A sociopragmatic study of surprise markers in Early Modern English

I have been invited to a panel about “The role of identity in discourse-pragmatic variation and change” to be held at the i-Mean@UWE conference in Bristol, 18-20 April 2013. My panel contribution allows me to dig a bit deeper in the area of historical discourse marker research from a gender perspective. In one of my previous studies on the discourse marker why and its functions, I found that this marker was mainly used by male characters to signal surprise on the part of the speaker in Early Modern English (EModE) drama comedy. Since then, I have been wondering whether surprise markers in this EModE text type may show a gender-specific distribution; that is to say whether some of them are more frequently attested in male characters’ speech, whereas others are more commonly used by female characters. This is the question that I will attempt to answer during my talk in Bristol, as you can also see from my abstract:

A sociopragmatic study of surprise markers in Early Modern English

In previous research, discourse markers were often related to the sociolinguistic variable gender. Thus, it was said that prototypical discourse markers are gender specific and more frequently used by women (e.g. Brinton 1996, Lakoff 1975). However, different studies arrived at contrasting results, including historical studies analysing dramatic discourse: while Akimoto (2000) found the discourse marker pray to predominate in male characters’ speech in Farquhar’s plays, Demmen (2009) showed that the construction I pray you was statistically more frequent in female characters’ speech in her Shakespearean data.

In this study, I will focus on one particular pragmatic function of discourse markers and that is signalling surprise on the part of the speaker. In particular, I will elaborate on a previous study (Lutzky forthcoming) in which I found the discourse marker why with a surprise function to be more frequently used by males than females in Early Modern English drama comedy. By studying other forms with this function, I aim to find out whether surprise markers show a gender specific distribution and which of them are attested predominantly in female characters’ speech.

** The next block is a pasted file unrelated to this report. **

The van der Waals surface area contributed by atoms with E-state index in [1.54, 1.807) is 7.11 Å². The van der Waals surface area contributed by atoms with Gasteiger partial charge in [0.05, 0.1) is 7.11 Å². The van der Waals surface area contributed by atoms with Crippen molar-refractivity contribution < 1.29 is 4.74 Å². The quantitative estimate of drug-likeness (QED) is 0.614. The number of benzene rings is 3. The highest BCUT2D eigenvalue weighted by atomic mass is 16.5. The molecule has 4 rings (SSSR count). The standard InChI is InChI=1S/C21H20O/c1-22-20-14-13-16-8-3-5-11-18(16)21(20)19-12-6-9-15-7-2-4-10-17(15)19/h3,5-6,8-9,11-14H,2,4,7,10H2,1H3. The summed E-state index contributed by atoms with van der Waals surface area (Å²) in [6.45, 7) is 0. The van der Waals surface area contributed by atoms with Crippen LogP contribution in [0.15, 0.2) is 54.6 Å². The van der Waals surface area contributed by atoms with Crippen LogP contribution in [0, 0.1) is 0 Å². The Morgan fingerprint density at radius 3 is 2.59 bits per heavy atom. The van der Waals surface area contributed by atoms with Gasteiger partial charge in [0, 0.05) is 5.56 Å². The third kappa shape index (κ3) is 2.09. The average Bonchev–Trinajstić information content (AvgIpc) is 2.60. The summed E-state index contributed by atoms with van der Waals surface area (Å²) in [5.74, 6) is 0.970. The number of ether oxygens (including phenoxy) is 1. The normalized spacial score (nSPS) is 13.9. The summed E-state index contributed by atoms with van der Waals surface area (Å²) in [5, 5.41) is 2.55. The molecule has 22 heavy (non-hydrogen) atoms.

This study will be based on the sociopragmatically annotated Drama Corpus of Early Modern English (EModE), which builds on the Sociopragmatic Corpus and comprises drama comedy samples by a range of different authors from the period 1500 to 1760. I will draw on the sociopragmatic annotation of this corpus to study the surprise function of discourse markers in relation to the variables gender and social roles, both of which are reflected in the turn-by-turn annotation of the corpus for both the speaker and the addressee. The aim of this study is, consequently, to discover whether gender or social role specific tendencies can be identified for the fictional representation of a particular discourse marker function in EModE drama comedy.



Akimoto, M. 2000. “The grammaticalization of the verb ‘pray’”. In Fischer O., Rosenbach A., and Stein D. (eds.) Pathways of Change. Grammaticalization in English. Amsterdam: John Benjamins.

Brinton, L. 1996. Pragmatic Markers in English. Grammaticalization and Discourse Functions. Berlin: de Gruyter.

Demmen, J.E.J. 2009. “Charmed and Chattering Tongues: Investigating the Functions and Effects of Key Word Clusters in the Dialogue of Shakespeare’s Female Characters”. Unpublished MA dissertation, Lancaster University, U.K.

Lakoff, R. 1975. Language and Woman’s Place: Text and Commentaries. London: Harper and Row.

Lutzky, Ursula. Forthcoming. “Early Modern English discourse markers – a feature of female speech?” In Mazzon G. and Fodde L. (eds.). Perspectives on Early English Dialogue. Case Studies in Historical Pragmatics. Naples: Franco AngeliEditore.

Sociopragmatic Corpus. 2007. Annotated Under the Supervision of Jonathan Culpeper (Lancaster University). A Derivative of A Corpus of English Dialogues 1560–1760, Compiled Under the Supervision of Merja Kytö (Uppsala University) and Jonathan Culpeper (Lancaster University).